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From the Publisher"This lucid and thoughtful book is the first extensive investigation into attitudes towards
Torah-study and educational practice in rabbinic Judaism. In a series of close analyses, Marc Hirshman expertly leads his readers through a number of important and complex passages in rabbinic literature, thereby exposing them not only to the rabbis' ideas but to their ways of thinking, and to how the rabbis wished to inculcate their students with those paths to knowledge."
—David Stern, Ruth Meltzer Professor of Classical Hebrew Literature at the University of Pennsylvania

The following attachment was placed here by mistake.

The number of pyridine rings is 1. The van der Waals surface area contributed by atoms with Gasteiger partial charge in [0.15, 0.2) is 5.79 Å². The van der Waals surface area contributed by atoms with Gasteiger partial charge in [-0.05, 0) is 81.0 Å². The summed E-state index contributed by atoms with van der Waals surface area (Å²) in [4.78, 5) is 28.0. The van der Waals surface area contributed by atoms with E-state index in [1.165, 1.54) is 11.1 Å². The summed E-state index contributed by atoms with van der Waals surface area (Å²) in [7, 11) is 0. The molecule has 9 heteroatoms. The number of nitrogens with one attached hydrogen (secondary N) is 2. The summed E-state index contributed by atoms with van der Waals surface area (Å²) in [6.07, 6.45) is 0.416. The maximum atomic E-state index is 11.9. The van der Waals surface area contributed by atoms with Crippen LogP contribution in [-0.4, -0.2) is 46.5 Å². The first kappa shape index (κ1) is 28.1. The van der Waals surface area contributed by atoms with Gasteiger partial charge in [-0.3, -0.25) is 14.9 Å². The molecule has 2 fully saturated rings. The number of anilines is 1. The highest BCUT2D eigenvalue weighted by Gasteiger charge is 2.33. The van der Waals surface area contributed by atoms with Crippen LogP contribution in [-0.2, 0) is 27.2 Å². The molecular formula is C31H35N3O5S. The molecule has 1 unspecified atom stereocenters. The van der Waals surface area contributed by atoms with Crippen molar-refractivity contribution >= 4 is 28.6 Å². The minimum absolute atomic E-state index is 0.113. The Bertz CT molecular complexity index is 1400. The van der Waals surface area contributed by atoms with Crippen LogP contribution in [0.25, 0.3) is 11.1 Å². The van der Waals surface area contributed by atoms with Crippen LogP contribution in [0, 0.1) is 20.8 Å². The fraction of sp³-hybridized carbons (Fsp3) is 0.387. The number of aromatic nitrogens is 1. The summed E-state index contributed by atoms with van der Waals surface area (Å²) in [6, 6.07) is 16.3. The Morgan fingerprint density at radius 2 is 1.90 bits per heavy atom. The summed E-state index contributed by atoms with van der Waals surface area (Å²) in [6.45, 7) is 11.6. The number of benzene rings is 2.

"In this learned and engaging book Marc Hirshman illumines a central aspect of rabbinic culture, the attitude toward Torah study, through sensitive close readings of the most important rabbinic discussions of the subject and attention to the wider cultural context. This is an important contribution to our understanding of the world of the rabbis."
—Martha Himmelfarb, author of A Kingdom of Priests: Ancestry and Merit in Ancient Judaism
"Marc Hirshman is one of the most interesting and perceptive interpreters of rabbinic Judaism, and this new book of his explores this fascinating but underappreciated cultural and religious movement in a way that both scholars and laypersons can enjoy. For Jews today, his discussions of Jewish education in rabbinic times and its connections to Greco-Roman culture are especially valuable."
—Jon D. Levenson, Albert A. List Professor of Jewish Studies at Harvard Divinity School and author of Resurrection and the Restoration of Israel: The Ultimate Victory of the God of Life